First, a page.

Abiotic conditions rather than resource availability cues determine aerial dispersal behaviour in spiderlings of Dolomedes triton (Araneae: Pisauridae)
Frost, Carol M.; Graham, Alice K.; Spence, John R.
Many species respond to risks and benefits of dispersal that vary over the short term through condition-dependent dispersal. We used wind tunnels to investigate how abiotic factors, spiderling age, and indicators of environmental quality affect aerial dispersal behaviour of spiderlings in Dolomedes triton (Walckenaer) (Araneae: Pisauridae), a denizen of temporary habitats. More than half of all spiderlings exhibited preballooning, ballooning, or spanning behaviours. Warm temperatures (>22.5 degrees C) and low wind speeds (<2.0 m/second) increased aerial dispersal. Aerial dispersal behaviour increased significantly until 5 days after hatch, after which it decreased, coinciding with the onset of active hunting by spiderlings. In contrast, cues about ambient food availability (egg sac number and food limitation of the mother) and potential resource competition or risk of cannibalism (conspecific density) did not affect aerial dispersal propensity. Offspring from different females ballooned in different proportions, except at the peak of dispersal, but a female's reproductive output and propensity of her offspring to balloon were uncorrelated. Thus, it appears that spiderlings of D. triton adopt a fixed strategy of high dispersal rate under optimal abiotic conditions, rather than reducing dispersal in response to cues about local food availability or conspecific density.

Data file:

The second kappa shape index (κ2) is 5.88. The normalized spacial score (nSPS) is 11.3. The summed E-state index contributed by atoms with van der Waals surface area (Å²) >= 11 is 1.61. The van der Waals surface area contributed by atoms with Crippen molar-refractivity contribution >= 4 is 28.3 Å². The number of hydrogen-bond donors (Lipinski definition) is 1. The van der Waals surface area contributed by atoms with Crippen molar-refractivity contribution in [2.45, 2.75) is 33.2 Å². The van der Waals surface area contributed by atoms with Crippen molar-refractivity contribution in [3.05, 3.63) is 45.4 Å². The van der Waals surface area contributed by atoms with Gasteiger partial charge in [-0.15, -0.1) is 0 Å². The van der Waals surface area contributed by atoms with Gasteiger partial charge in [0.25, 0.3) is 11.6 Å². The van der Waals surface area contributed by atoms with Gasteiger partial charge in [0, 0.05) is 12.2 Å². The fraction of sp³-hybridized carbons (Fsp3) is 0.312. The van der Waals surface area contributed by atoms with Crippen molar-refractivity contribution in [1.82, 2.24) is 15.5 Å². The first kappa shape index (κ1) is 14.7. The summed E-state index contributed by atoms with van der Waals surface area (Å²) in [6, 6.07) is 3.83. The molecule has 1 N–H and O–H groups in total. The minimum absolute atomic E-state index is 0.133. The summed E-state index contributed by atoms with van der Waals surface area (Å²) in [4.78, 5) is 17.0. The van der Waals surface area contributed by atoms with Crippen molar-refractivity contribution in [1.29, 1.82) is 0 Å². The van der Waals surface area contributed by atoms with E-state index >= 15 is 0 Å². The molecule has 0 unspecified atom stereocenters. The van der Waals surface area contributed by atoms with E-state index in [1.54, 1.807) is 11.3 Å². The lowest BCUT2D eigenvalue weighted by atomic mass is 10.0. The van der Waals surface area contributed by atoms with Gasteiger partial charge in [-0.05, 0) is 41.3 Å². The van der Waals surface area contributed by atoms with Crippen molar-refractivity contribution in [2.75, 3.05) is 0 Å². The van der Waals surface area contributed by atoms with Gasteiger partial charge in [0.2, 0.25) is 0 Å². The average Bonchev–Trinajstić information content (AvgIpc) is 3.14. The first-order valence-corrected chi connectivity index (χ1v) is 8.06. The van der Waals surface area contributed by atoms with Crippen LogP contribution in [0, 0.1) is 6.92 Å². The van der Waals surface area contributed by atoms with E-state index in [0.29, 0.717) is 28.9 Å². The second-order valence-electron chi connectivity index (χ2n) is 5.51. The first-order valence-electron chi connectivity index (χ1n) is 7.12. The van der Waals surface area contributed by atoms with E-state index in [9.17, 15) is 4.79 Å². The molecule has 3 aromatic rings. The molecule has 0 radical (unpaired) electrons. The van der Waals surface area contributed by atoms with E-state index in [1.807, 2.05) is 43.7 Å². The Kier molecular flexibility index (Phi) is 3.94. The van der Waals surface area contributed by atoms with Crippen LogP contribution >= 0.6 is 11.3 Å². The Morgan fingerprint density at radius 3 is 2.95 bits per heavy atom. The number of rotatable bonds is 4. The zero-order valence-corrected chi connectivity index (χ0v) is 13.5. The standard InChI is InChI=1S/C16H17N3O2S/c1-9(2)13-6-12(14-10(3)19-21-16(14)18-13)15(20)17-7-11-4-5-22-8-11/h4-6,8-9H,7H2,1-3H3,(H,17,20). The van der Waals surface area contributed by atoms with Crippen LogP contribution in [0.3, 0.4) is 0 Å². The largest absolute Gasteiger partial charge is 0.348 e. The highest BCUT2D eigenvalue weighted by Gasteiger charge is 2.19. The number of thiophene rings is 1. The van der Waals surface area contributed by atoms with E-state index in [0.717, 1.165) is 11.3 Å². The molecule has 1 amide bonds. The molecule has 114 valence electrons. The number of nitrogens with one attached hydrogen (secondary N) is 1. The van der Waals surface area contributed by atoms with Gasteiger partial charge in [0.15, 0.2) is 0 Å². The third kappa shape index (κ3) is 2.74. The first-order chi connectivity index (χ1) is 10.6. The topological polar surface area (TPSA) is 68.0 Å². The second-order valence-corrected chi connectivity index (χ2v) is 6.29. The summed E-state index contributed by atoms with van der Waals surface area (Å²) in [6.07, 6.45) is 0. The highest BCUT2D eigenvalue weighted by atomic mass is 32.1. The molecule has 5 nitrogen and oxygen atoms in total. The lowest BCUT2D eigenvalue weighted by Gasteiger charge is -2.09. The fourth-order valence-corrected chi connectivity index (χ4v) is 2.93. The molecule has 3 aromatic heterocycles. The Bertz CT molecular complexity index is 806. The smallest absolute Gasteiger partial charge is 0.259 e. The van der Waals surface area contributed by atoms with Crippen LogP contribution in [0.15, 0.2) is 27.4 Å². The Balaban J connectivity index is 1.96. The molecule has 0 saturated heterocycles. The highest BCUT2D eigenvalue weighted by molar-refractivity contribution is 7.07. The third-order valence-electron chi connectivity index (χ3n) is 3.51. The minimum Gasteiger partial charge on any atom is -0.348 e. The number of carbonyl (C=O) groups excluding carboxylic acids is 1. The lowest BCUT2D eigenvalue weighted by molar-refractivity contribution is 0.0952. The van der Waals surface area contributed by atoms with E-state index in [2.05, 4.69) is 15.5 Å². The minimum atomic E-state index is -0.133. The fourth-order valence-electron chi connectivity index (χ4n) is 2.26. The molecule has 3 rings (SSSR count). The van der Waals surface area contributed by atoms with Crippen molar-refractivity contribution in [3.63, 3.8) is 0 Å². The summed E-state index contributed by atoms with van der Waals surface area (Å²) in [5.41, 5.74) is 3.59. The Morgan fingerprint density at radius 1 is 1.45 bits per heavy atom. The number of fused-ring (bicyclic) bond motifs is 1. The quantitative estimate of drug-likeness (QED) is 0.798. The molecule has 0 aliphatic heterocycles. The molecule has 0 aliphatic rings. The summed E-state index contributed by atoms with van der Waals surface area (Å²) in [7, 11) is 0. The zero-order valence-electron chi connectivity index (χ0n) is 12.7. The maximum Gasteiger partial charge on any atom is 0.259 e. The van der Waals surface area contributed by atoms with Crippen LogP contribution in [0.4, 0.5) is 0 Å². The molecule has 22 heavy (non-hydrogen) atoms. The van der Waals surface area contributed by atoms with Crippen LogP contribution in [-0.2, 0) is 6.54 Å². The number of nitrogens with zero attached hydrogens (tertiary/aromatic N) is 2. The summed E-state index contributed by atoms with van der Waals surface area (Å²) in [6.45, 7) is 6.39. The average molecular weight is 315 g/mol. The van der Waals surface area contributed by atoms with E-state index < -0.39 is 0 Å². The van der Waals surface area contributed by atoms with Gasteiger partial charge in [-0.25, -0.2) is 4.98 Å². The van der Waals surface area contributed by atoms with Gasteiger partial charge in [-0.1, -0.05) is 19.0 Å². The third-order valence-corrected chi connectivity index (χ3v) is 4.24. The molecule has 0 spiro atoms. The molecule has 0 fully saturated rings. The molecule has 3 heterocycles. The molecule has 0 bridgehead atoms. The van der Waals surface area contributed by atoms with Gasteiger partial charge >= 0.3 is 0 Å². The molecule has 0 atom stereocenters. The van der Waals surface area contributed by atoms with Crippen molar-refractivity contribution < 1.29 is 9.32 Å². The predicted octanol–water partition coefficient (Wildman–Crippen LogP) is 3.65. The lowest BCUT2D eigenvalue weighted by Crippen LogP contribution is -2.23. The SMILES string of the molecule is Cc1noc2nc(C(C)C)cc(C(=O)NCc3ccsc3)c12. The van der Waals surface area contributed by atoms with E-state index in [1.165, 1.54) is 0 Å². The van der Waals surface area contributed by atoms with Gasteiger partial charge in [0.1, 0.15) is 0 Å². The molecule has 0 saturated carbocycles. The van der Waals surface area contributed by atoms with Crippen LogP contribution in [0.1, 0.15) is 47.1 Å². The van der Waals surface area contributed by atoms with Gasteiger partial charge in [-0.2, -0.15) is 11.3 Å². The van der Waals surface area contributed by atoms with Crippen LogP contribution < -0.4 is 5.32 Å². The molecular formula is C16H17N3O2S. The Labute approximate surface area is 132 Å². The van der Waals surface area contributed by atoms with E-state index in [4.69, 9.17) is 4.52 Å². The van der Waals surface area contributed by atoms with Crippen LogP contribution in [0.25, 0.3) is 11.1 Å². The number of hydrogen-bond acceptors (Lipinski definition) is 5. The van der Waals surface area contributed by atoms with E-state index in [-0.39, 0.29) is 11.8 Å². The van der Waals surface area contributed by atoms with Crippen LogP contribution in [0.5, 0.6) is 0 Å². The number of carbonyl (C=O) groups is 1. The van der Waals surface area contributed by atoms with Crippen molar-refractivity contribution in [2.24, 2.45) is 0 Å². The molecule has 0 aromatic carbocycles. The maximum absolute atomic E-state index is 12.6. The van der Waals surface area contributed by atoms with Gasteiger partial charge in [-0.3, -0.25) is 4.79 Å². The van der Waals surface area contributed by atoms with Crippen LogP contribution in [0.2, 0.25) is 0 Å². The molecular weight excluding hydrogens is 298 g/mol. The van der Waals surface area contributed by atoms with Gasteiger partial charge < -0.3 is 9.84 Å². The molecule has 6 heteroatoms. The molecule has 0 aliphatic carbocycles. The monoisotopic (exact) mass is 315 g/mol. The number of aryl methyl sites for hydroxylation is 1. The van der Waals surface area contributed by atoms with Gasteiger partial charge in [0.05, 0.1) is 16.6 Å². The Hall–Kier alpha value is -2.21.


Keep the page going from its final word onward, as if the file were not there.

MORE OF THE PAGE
2013, Volume: 145, number: 1, pages: 29-39
Publisher: CAMBRIDGE UNIV PRESS
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